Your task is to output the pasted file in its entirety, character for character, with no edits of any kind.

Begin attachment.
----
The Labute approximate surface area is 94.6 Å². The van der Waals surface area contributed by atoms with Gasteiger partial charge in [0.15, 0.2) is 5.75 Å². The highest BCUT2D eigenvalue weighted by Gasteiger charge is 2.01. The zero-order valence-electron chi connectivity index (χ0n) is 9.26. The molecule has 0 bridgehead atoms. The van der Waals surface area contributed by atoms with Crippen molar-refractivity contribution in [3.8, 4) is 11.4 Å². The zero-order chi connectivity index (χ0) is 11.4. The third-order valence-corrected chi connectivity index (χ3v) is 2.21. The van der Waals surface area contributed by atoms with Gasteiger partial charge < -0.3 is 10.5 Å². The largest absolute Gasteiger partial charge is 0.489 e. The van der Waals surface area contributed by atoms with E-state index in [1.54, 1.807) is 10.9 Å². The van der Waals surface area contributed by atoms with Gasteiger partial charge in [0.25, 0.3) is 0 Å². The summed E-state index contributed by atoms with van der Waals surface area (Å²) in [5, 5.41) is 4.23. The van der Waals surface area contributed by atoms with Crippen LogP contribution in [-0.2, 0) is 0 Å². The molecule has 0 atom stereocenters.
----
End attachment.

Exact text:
The Labute approximate surface area is 94.6 Å². The van der Waals surface area contributed by atoms with Gasteiger partial charge in [0.15, 0.2) is 5.75 Å². The highest BCUT2D eigenvalue weighted by Gasteiger charge is 2.01. The zero-order valence-electron chi connectivity index (χ0n) is 9.26. The molecule has 0 bridgehead atoms. The van der Waals surface area contributed by atoms with Crippen molar-refractivity contribution in [3.8, 4) is 11.4 Å². The zero-order chi connectivity index (χ0) is 11.4. The third-order valence-corrected chi connectivity index (χ3v) is 2.21. The van der Waals surface area contributed by atoms with Gasteiger partial charge < -0.3 is 10.5 Å². The largest absolute Gasteiger partial charge is 0.489 e. The van der Waals surface area contributed by atoms with E-state index in [1.54, 1.807) is 10.9 Å². The van der Waals surface area contributed by atoms with Gasteiger partial charge in [0.25, 0.3) is 0 Å². The summed E-state index contributed by atoms with van der Waals surface area (Å²) in [5, 5.41) is 4.23. The van der Waals surface area contributed by atoms with Crippen LogP contribution in [-0.2, 0) is 0 Å². The molecule has 0 atom stereocenters.